Teaching unions are warning of an adult education crisis in England as hundreds of courses and teaching posts are axed.
By Hannah Goff
Education reporter, BBC News
At least 130 colleges report shortfalls in their adult education budget - many of more than £1m, research by the Association of Colleges suggests.
Official figures show a 17% decrease in the number of adult learners in further education last year.
Ministers say the changes result from a shift in funding priorities towards key skills to enable people to find work.
There has been a major shift of focus in adult learning
The latest Department for Education and Skills figures show there were 3.63 million learners in further education in 2005-6 - a 13.6% fall on 2004-5.
The number of younger learners - aged under 19 - increased by 2.3% over the same period.
Meanwhile, there were nearly one in 10 fewer learners enrolled in Adult and Community Learning programmes in 2005-6 than there were in 2004-5.
The national representative for adult and community learning for the University and College Union, Les Price, said large providers faced funding shortfalls of around a fifth of their adult education budgets.
"There is a real question mark over the future sustainability of adult education facilities in the local authority sector.
"Undoubtedly further education colleges are being hit hard too in terms of their adult learning budgets," he said.
Steep fee rises from this September were "a step into the unknown" and the "full extent of the damage" would not be clear until next year, he added.
The picture across the adult education sector is increasingly bleak, with 134 colleges reported to be scrapping courses, making staffing cuts or reducing budgets.
The Association of Colleges compiled the list after trawling through hundreds of cuttings of regional newspapers.
Funding priorities have shifted away from short courses, such as modern languages, towards key skills of literacy, language and numeracy and towards young learners.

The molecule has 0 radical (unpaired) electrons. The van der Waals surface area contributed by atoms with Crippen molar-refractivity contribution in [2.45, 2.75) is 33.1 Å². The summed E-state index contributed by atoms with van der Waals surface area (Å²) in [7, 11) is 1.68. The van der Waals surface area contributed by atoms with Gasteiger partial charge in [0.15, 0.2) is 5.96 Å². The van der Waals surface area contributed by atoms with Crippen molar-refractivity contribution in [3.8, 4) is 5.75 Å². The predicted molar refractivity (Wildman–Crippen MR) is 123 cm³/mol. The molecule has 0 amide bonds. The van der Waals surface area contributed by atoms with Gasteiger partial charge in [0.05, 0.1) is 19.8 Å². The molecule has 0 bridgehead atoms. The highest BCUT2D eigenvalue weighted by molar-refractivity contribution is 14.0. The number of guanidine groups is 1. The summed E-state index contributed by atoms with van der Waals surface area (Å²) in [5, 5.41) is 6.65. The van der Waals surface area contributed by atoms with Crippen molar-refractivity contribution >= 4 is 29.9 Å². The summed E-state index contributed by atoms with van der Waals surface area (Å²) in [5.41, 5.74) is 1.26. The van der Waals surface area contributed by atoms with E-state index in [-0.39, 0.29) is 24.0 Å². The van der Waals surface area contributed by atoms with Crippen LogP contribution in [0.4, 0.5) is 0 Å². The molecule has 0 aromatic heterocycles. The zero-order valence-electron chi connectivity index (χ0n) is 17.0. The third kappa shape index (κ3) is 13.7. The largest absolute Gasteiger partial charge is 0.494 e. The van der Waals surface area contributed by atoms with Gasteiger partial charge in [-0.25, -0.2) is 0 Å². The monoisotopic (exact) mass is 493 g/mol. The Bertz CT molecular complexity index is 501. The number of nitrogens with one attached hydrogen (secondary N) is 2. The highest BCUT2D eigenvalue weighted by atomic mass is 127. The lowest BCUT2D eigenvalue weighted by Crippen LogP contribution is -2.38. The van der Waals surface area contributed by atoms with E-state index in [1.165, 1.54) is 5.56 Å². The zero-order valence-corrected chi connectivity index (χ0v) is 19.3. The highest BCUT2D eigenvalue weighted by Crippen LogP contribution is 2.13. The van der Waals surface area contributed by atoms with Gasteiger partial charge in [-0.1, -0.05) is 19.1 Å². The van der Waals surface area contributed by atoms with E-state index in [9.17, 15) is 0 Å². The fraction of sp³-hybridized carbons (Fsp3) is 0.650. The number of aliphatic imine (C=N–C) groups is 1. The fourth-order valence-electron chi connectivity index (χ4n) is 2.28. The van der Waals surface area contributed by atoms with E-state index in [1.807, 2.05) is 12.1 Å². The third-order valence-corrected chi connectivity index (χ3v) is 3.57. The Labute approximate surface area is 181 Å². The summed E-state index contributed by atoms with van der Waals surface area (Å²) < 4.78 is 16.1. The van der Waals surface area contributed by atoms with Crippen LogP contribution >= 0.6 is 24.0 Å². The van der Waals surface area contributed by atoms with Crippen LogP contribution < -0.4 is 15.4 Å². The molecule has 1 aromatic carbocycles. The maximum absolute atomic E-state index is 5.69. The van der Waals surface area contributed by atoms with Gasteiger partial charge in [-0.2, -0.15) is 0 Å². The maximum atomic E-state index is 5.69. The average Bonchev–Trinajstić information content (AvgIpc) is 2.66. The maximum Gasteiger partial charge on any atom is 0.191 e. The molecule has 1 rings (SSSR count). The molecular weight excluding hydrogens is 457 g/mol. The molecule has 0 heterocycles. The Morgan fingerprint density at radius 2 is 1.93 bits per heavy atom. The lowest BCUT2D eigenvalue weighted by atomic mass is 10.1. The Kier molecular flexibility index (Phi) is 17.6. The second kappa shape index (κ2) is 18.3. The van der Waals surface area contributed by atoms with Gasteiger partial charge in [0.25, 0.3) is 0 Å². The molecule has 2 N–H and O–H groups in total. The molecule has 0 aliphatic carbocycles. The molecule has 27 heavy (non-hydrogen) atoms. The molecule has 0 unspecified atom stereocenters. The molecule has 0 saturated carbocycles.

The AoC's head of funding and development, Julian Gravatt, said the switch had squeezed other courses and fees would rise 15% a year between 2004 and 2010.
Martin Ward, deputy general secretary of the Association of School and College Leaders, said many of the senior college staff his union represented were having to axe posts.
He said that some colleges, where adult education was not their main raison d'etre, were pulling out of the sector altogether.
"Colleges which do a lot of adult education are definitely feeling the pinch.
"Those that do not have so much because they focus on 16-19 or higher education may not be so concerned about it or it's quite possible that they will pull out," he said.
Minister for Higher Education and Lifelong Learning Bill Rammell said there had been an expansion in funds for further education but that it had to be spent on the government's priorities.
He dismissed suggestions of a crisis and said: "I am very confident that what we are doing is the right approach for skills and the economy as a whole, if we look at the challenges we need to face as a country."
Jon Gamble, director for adult and lifelong learning at the Learning and Skills Council which funds the sector, said what was happening was "a genuine attempt to refocus a significant amount of money in the system to support the government's priorities.
"It's quite right that those who are most at risk, the most vulnerable in society, should be the primary recipients for support.
"I am not going to say that a half a million or so places haven't been lost. What we are talking about is adults on short courses that have the financial wherewithal to make a contribution to their learning."
He added that some £210m had been set aside to protect leisure learning.
By reducing the number of short courses (defined as nine hours or fewer) the LSC has enabled more adults to access qualifications showing they are employable.
The government has acknowledged the change in focus will cost around 500,000 places in adult education out of a total of 3.5 million.
But the National Institute for Adult and Continuing Education (NIACE) estimates around one million adult learning places will be lost through the funding shake-up.
It is worried that those most in need of returning to education after a long gap will miss out because their soft way back into college, perhaps through a pottery class, is lost.
A spokesman said very few less-educated people were likely to plunge straight for qualifications such as an NVQ in a subject like computer science, which is equivalent to five GCSEs.
Many simply needed to feel confident about being in a classroom again, he said.
Niace director Alan Tuckett added: "Only one in three new or replacement jobs over the next 10 years can be filled by first-time entrants to the labour market. This means that employers will need to attract adults into jobs."